LES TROIS DÉSASTRES (JEAN-LUC GODARD, FRANCE/PORTUGAL)
SEMAINE DE LA CRITIQUE
It's no surprise that in undertaking his first 3D project (one third of 3X3D, a triptych that also includes Peter Greenaway and Edger Pêra), Jean-Luc Godard would do so much that everything else yet shot in the format looks meager and infantile by comparison (even the few notable filmmakers to have explored 3D's potential fall short of Godard's ambitions: Scorsese, Herzog, Paul W.S. Anderson). Also, it should not have been a surprise that 3D would make perfect sense for Godard's layering of texts and superimpositions, which command an even greater effect with the extra dimension. All of Godard's films, are, to an extent, about images, and here as much as ever he concerns himself with the apparatus, perspective, history (through images) and specifically 3D and digital's impact on these things, as well as on cinema itself.
Images rapidly leap from the screen as Godard quotes films, filmmakers, narrates, appears as himself. Footage shot for his next feature (also in 3D), Adieu au langage, is woven into the fabric of this rapid-fire short. He even takes frames from other 3D films: Cave of Forgotten Dreams, The Three Musketeers, Pina, and others. In seventeen minutes, Godard again expands the breadth of cinema's expressive potential and hints at new possibilities, bringing new properties out of digital texture and creating multiple planes of vision that interact in heightened dynamism.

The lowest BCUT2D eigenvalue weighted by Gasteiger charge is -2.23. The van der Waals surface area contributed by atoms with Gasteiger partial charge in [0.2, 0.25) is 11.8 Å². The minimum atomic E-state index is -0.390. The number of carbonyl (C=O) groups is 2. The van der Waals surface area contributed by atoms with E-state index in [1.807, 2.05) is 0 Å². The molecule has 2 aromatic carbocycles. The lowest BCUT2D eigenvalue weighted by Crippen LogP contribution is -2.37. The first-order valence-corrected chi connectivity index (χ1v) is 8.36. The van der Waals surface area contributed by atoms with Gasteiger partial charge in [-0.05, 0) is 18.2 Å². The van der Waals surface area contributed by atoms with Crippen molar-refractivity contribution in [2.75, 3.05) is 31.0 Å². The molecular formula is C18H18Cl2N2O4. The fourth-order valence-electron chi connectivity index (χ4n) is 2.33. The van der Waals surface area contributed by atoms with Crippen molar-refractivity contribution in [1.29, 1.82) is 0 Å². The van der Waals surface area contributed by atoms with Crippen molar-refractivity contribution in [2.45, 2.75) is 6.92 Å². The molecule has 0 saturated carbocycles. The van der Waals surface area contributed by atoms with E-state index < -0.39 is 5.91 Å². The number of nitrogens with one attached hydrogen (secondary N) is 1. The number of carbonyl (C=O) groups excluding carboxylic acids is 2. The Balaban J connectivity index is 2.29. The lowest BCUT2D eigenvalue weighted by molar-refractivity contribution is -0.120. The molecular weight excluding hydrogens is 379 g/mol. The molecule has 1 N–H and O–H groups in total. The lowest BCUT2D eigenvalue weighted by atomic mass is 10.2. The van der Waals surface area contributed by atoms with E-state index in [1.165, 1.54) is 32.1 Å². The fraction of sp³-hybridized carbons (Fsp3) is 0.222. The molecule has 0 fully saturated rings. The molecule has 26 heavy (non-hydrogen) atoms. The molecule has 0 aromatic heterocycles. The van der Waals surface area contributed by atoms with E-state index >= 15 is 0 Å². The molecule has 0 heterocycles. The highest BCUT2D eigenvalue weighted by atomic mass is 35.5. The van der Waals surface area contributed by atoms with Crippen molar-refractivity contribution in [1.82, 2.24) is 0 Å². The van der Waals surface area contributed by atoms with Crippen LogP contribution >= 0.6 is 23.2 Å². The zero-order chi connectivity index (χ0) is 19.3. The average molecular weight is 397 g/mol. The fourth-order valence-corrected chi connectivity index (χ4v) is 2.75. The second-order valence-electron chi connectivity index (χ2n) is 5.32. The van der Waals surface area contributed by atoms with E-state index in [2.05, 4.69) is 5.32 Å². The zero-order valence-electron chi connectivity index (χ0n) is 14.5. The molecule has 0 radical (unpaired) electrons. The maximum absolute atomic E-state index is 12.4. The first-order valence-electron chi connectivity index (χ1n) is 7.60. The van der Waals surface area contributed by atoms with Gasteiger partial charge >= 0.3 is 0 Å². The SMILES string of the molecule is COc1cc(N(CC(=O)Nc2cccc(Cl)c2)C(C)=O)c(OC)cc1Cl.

There is no filmmaker who more eagerly adopts new tools and puts them to use so inventively and potently. In one shot, the foreground is out of focus in such a way that it causes discomfort—a new way of interrupting complacent viewing. Godard has used the layering of images in the past to bring new meanings to them, combining separate things to create new ideas. With 3D, the degree to which he uses contrastive depth can develop new ways of making meaning and complicating juxtaposition. Godard muses on the (d)evolution of perspective in art, and the coming (already here?) dictatorship of digital, but, as with most of Godard’s late films, it's the sheer aesthetic beauty here that is most overwhelming. One shot of his and Anne-Marie Miéville's dog, Roxy, surrounded by colorful, digital ecstasy, is transparently emotional, and finds some sort of optimism amidst Godard's intensely trenchant cine-sermon.